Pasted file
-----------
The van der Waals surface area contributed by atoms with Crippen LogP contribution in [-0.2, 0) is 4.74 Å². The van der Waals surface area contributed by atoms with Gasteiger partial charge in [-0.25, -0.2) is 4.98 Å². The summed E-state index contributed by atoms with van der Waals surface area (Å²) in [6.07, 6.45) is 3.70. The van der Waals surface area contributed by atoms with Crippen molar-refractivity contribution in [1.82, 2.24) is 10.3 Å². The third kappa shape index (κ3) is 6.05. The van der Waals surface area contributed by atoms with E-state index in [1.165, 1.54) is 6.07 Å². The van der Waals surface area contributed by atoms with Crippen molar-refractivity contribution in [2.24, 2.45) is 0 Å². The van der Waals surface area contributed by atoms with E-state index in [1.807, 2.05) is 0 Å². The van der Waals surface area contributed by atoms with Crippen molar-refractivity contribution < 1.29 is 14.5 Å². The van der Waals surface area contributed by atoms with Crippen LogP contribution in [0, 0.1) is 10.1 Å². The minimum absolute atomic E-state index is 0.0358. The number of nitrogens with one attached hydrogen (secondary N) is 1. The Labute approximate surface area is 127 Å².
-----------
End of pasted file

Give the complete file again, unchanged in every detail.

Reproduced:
The van der Waals surface area contributed by atoms with Crippen LogP contribution in [-0.2, 0) is 4.74 Å². The van der Waals surface area contributed by atoms with Gasteiger partial charge in [-0.25, -0.2) is 4.98 Å². The summed E-state index contributed by atoms with van der Waals surface area (Å²) in [6.07, 6.45) is 3.70. The van der Waals surface area contributed by atoms with Crippen molar-refractivity contribution in [1.82, 2.24) is 10.3 Å². The third kappa shape index (κ3) is 6.05. The van der Waals surface area contributed by atoms with E-state index in [1.165, 1.54) is 6.07 Å². The van der Waals surface area contributed by atoms with Crippen molar-refractivity contribution in [2.24, 2.45) is 0 Å². The van der Waals surface area contributed by atoms with E-state index in [1.807, 2.05) is 0 Å². The van der Waals surface area contributed by atoms with Crippen molar-refractivity contribution < 1.29 is 14.5 Å². The van der Waals surface area contributed by atoms with Crippen LogP contribution in [0, 0.1) is 10.1 Å². The minimum absolute atomic E-state index is 0.0358. The number of nitrogens with one attached hydrogen (secondary N) is 1. The Labute approximate surface area is 127 Å².